In the old days, the filter capacitance available was low - paper caps were big and the aluminum electrolytics were new and big for the value.  Today we can get very high capacitance electrolytic filter caps, something that was not available in the old days.  A capacitance-only filter is the way to go for high current swinging loads.  This is what the linear amplifier B+ supplies are.  This gives the stiffest voltage regulation for a passive supply.  With this capacitance-only filter, the peak repetitive currents the rectifiers see may become high, you can add a small inductance value of say ¼ to ½ the critical inductance value ahead of the capacitor bank.  This is rarely done, but the filter will still act as a capacitor input filter and is a way to get the peak repetitive currents within spec. 

The circuit simulator programs are great for examining the B+ filter situation – the voltage swings at key-up and key-down and the peak currents of the rectifiers.  To accurately model the situation, the d.c. resistances of the transformer secondary and the filter chokes must be included in the circuit.

…My take on the use of swinging chokes today.

Tom makes a very good point with regard to the power supply ringing issue associated with LC filtering.

This characteristic is also referred to as power supply bounce. Cost issues aside, I think it is also a major reason as to why high voltage power supplies of modern design do not use LC filtering for applications involving highly dynamic loads.

Correlated to this, it is worth noting that many plate modulated rigs cannot easily pass the clipped output waveform of some of the more sophisticated state-of-the-art audio processing schemes utilized by the likes of Orban, Omnia, et al, due to the ringing and overshoot that is created by the inherent complex non-linear impedances within the transmitter input and driver transformers, modulation transformer, modulation reactor and DC blocking capacitor, power supply LC filter network, and attendent power supply bounce issues, etc. For example, the Orban AM processors employ a soft clipping scheme that adds significant density to the modulation, but transmitters with the complex L or LC networks described above may have difficulty achieving a consistently high percentage of positive-going modulation peaks without hitting the baseline. This is due in large part to power supply bounce.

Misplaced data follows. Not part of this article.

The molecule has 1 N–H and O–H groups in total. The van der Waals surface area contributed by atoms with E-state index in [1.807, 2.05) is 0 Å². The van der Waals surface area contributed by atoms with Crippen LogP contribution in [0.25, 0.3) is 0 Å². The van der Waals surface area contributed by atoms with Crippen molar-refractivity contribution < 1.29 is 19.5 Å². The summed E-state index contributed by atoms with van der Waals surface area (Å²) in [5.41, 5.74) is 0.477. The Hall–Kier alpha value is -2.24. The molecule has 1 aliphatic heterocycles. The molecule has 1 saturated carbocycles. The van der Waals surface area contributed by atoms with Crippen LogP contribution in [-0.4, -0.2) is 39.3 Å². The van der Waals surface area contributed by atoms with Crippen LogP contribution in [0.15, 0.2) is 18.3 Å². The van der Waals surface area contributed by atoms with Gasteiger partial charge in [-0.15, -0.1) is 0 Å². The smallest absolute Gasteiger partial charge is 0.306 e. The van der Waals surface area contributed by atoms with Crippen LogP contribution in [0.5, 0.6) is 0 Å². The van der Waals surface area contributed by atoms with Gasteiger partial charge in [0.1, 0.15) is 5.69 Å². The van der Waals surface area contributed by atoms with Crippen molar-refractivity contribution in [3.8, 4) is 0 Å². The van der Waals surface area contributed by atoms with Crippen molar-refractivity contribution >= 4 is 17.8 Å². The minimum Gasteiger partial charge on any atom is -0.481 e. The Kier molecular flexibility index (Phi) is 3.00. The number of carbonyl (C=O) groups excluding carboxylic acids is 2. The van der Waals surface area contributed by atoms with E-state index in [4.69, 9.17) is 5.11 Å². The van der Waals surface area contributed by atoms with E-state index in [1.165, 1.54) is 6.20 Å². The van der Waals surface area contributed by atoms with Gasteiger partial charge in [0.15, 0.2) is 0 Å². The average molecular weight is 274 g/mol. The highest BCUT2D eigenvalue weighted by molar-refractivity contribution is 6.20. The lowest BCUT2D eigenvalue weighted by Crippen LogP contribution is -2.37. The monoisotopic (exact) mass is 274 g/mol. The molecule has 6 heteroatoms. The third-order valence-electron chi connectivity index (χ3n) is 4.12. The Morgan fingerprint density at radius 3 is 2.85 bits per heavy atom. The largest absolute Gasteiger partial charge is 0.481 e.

There was an excellent technical white paper written in the mid-60s on this very subject by an engineer who was employed by Electro Engineering Works. Electro wound much of the modulation and power supply magnetics used in the plate modulated broadcast transmitters of that era. This paper essentially described the advantages of eliminating power supply chokes from this type of transmitter design and going with a capacitor-only filter network, so as to significantly reduce the power supply bounce that held down the positive peak capability in these rigs. This would only work if the power supply ripple frequency was high enough to provide adequate ripple reduction on the order of -60 dBc or so.; as such, 12-phase rectification was required to get the ripple frequency to 720 Hz as I recall.

Such a power supply change would also permit the successful use with plate modulated transmitters of the more aggressive and effective broadcast audio processors that were just begining to come to market at that time.

Obviously, 12-phase rectification is not practical in an amateur radio transmitter, where we are limited to single-phase residential prime AC power. But with inexpensive banks of electrolytic capacitors configured to provide adequate voltage rating consistent with sufficient capacitance to provide the necessary amount of ripple reduction in a full-wave rectification circuit, it is indeed worth considering such a design to eliminate the power supply choke in a homebrew plate modulated transmitter.

73,

Bruce